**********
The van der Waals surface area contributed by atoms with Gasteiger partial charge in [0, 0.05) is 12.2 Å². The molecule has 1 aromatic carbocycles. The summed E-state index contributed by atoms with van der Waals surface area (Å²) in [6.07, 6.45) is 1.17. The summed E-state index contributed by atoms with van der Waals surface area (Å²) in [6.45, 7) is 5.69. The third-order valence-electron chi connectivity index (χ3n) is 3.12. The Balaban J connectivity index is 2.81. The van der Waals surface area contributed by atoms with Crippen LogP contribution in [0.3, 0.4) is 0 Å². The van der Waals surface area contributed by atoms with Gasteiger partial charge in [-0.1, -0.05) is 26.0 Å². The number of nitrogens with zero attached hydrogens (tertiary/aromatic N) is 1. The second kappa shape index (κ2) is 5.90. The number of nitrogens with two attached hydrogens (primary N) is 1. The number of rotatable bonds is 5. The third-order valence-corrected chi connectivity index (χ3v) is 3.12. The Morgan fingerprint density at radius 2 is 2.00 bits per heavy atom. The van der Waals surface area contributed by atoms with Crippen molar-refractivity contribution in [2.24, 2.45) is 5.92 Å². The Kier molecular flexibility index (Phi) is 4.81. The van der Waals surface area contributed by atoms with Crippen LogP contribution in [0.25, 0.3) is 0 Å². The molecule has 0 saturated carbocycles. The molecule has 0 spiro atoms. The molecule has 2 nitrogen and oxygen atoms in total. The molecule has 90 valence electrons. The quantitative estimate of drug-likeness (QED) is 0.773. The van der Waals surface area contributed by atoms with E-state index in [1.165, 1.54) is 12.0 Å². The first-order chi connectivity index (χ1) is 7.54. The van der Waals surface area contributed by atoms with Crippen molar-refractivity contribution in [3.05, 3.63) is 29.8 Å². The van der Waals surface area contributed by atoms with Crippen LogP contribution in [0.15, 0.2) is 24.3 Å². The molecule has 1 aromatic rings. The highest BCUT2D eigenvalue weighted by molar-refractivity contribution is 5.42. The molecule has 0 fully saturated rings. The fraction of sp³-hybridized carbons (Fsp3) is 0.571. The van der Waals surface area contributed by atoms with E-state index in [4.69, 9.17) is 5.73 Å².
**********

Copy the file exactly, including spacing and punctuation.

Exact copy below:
The van der Waals surface area contributed by atoms with Gasteiger partial charge in [0, 0.05) is 12.2 Å². The molecule has 1 aromatic carbocycles. The summed E-state index contributed by atoms with van der Waals surface area (Å²) in [6.07, 6.45) is 1.17. The summed E-state index contributed by atoms with van der Waals surface area (Å²) in [6.45, 7) is 5.69. The third-order valence-electron chi connectivity index (χ3n) is 3.12. The Balaban J connectivity index is 2.81. The van der Waals surface area contributed by atoms with Crippen LogP contribution in [0.3, 0.4) is 0 Å². The van der Waals surface area contributed by atoms with Gasteiger partial charge in [-0.1, -0.05) is 26.0 Å². The number of nitrogens with zero attached hydrogens (tertiary/aromatic N) is 1. The second kappa shape index (κ2) is 5.90. The number of nitrogens with two attached hydrogens (primary N) is 1. The number of rotatable bonds is 5. The third-order valence-corrected chi connectivity index (χ3v) is 3.12. The Morgan fingerprint density at radius 2 is 2.00 bits per heavy atom. The van der Waals surface area contributed by atoms with Crippen molar-refractivity contribution in [2.24, 2.45) is 5.92 Å². The Kier molecular flexibility index (Phi) is 4.81. The van der Waals surface area contributed by atoms with Crippen LogP contribution in [0.25, 0.3) is 0 Å². The molecule has 0 saturated carbocycles. The molecule has 0 spiro atoms. The molecule has 2 nitrogen and oxygen atoms in total. The molecule has 90 valence electrons. The quantitative estimate of drug-likeness (QED) is 0.773. The van der Waals surface area contributed by atoms with E-state index in [1.165, 1.54) is 12.0 Å². The first-order chi connectivity index (χ1) is 7.54. The van der Waals surface area contributed by atoms with Crippen molar-refractivity contribution in [3.05, 3.63) is 29.8 Å². The van der Waals surface area contributed by atoms with Crippen LogP contribution in [0.15, 0.2) is 24.3 Å². The molecule has 1 aromatic rings. The highest BCUT2D eigenvalue weighted by molar-refractivity contribution is 5.42. The molecule has 0 fully saturated rings. The fraction of sp³-hybridized carbons (Fsp3) is 0.571. The van der Waals surface area contributed by atoms with E-state index in [4.69, 9.17) is 5.73 Å².